I haven’t really “run” since the Valencia 10k in November when a hip injury meant I limped around the course and then took several weeks out after. Since then, I’ve turned up for a few tracks sessions with Guildford & Godalming AC and have steadily subjected myself to a mix of swimming, strength and conditioning work, and a number of treadmill runs. I haven’t been out and run, though.

Romsey 5 Mile Run pace

Can you spot: a) dashing around people, b) giving up for water and c) a sprint finish?

My plan was to bimble along and see what I could do.  A field of 672 made for a slow start and the first two miles were spent trapped in small crowds and dashing around people. It did mean that I couldn’t misjudge my starting pace which allowed a steady increase as I progressed. The second half of each lap has a more uneven surface and a noticeable camber, possibly only because the course feels so perfectly flat for the most part that you notice very slight changes! This made for trying to overtake slightly more annoying during this part of the course.

By the time I was completing the second lap, the frontrunners were speeding past us, the winner finishing in 25:42. Despite repeated shouts, a lot of runners didn’t really seem to comprehend instructions to “keep left” and hampered faster runners. Shortly after the 3-mile marker, I attempted to have some water at the first water station and promptly poured most of it down myself (cannot wait to see my race photos…).  As I wasn’t concerned about time, I took the opportunity to pause at the second water station. Cups, they somehow baffle and outwit me every time. With only the second half of the final lap to go, I tried to keep my pace fairly measured until the finish line was in sight. Looking at watch data, it seems I really reigned myself in before a steady acceleration with a few hundred metres to go.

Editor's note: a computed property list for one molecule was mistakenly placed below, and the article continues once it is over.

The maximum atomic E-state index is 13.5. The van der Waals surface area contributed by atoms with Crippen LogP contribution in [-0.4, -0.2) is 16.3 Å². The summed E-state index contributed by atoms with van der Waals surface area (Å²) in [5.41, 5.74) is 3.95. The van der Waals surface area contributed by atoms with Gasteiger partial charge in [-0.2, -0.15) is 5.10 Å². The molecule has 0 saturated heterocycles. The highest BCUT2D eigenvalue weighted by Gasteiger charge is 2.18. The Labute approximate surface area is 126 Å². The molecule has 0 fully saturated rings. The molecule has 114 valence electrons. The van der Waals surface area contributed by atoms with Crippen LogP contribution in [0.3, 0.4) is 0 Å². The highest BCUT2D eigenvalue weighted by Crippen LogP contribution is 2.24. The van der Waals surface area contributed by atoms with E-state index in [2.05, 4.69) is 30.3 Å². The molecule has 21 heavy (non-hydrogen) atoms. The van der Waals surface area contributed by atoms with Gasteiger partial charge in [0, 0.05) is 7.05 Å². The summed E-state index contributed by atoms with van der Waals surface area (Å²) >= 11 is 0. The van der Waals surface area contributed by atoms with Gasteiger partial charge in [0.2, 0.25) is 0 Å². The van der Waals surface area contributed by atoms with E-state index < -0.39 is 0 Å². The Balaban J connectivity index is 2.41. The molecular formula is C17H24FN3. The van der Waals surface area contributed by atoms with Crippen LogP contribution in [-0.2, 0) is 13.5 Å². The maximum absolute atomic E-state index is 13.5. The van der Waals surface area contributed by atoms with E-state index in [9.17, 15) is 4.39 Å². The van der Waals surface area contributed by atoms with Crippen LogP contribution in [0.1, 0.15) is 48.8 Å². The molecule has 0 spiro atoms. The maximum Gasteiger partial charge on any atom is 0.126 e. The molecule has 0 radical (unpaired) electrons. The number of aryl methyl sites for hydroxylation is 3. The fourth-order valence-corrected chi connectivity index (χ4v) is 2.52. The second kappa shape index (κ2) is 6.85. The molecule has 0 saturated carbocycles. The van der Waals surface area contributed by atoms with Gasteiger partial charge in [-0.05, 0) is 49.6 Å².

My chip time was 51:13, so somewhere between 3:30 and 4 minutes slower than last year. Despite that, I think I ran better today than last year. Romsey 5 Mile Finishers textI’m currently about 14lbs heavier than I was for this race in 2016 and I am uncomfortably aware of the excess. Last year I was midway through a dedicated regimen of Sunday long slow runs in the approach to Bath Half; a practice that has been dropped while I desperately try to rehabilitate my hip. In 2016 I raced, struggled to hold a steady pace and found it difficult. This year I held back, purposefully keeping my breath steady and controlled throughout. I tried to stay aware of my hip and my form.

Could I have run faster today; almost certainly, but gains made in running aren’t just about speed. All in all, I’m happy with today’s performance. I think I mitigated a surprising amount of damage to my result given how different my circumstances are from last year.

Romsey 5 Mile medals, 2016 v 2017

Medals: 2016 v. 2017

Romsey 5 Mile Run – Is it worth it?

Offbeat Events must be given huge credit; they have only improved a race I already thought of fondly. A greatly improved medal, a new finisher’s t-shirt, a near automatic text with my chip time, live web results. It all made the event feel bigger than it is. At the same time, it hasn’t lost anything that makes it feel such a local, homely event.  Local clubs still play a prominent part. A man with a microphone still shouts your number as you finish and enthuses about how well you’ve done. The goodie bag is reassuringly standard and devoid of rubbish: water, banana, Haribo, medal, t-shirt; a flyer to the Romsey 5 Mile Beer race handed to you separately. Should that appeal, there are still places in their Winchester 10km Road Race in February.

I have every intention to keep up my tradition of making Romsey 5 Mile my first race of the year and will drag more people with me each year.

Romsey 5 Mile Run

My little ginger face and my medal